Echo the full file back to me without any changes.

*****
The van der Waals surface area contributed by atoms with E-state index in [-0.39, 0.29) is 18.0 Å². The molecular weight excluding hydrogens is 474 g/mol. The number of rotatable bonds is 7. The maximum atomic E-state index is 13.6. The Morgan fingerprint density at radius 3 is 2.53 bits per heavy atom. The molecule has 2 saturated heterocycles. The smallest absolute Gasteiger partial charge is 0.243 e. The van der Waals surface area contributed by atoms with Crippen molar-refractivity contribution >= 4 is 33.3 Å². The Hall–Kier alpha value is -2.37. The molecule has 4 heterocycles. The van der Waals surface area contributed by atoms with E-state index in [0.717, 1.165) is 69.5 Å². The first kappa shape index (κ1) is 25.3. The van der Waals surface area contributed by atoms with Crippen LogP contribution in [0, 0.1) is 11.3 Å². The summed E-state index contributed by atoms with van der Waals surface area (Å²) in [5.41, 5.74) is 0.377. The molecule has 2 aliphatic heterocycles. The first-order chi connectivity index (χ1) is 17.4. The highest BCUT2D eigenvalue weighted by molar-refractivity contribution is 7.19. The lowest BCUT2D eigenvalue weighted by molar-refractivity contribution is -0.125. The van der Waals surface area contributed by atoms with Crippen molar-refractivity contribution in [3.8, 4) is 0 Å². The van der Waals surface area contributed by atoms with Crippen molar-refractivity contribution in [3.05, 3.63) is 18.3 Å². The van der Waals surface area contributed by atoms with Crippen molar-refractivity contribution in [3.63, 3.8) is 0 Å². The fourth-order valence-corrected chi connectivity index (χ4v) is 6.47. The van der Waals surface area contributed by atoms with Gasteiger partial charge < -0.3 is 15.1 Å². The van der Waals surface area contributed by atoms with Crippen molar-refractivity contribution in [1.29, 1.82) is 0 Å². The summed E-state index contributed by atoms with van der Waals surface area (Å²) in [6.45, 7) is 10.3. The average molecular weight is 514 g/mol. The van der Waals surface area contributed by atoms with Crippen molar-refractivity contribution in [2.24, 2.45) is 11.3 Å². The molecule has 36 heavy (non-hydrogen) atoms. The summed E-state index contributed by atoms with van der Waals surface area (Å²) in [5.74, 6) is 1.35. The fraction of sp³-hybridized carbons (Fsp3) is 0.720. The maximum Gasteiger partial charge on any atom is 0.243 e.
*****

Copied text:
The van der Waals surface area contributed by atoms with E-state index in [-0.39, 0.29) is 18.0 Å². The molecular weight excluding hydrogens is 474 g/mol. The number of rotatable bonds is 7. The maximum atomic E-state index is 13.6. The Morgan fingerprint density at radius 3 is 2.53 bits per heavy atom. The molecule has 2 saturated heterocycles. The smallest absolute Gasteiger partial charge is 0.243 e. The van der Waals surface area contributed by atoms with Crippen molar-refractivity contribution >= 4 is 33.3 Å². The Hall–Kier alpha value is -2.37. The molecule has 4 heterocycles. The van der Waals surface area contributed by atoms with E-state index in [0.717, 1.165) is 69.5 Å². The first kappa shape index (κ1) is 25.3. The van der Waals surface area contributed by atoms with Crippen LogP contribution in [0, 0.1) is 11.3 Å². The summed E-state index contributed by atoms with van der Waals surface area (Å²) in [5.41, 5.74) is 0.377. The molecule has 2 aliphatic heterocycles. The first-order chi connectivity index (χ1) is 17.4. The highest BCUT2D eigenvalue weighted by molar-refractivity contribution is 7.19. The lowest BCUT2D eigenvalue weighted by molar-refractivity contribution is -0.125. The van der Waals surface area contributed by atoms with Crippen molar-refractivity contribution in [3.8, 4) is 0 Å². The van der Waals surface area contributed by atoms with Crippen molar-refractivity contribution in [3.05, 3.63) is 18.3 Å². The van der Waals surface area contributed by atoms with Crippen molar-refractivity contribution in [3.63, 3.8) is 0 Å². The fourth-order valence-corrected chi connectivity index (χ4v) is 6.47. The van der Waals surface area contributed by atoms with Gasteiger partial charge < -0.3 is 15.1 Å². The van der Waals surface area contributed by atoms with Crippen molar-refractivity contribution in [1.29, 1.82) is 0 Å². The summed E-state index contributed by atoms with van der Waals surface area (Å²) in [6.45, 7) is 10.3. The average molecular weight is 514 g/mol. The van der Waals surface area contributed by atoms with Crippen molar-refractivity contribution in [2.24, 2.45) is 11.3 Å². The molecule has 36 heavy (non-hydrogen) atoms. The summed E-state index contributed by atoms with van der Waals surface area (Å²) in [5.74, 6) is 1.35. The fraction of sp³-hybridized carbons (Fsp3) is 0.720. The maximum Gasteiger partial charge on any atom is 0.243 e.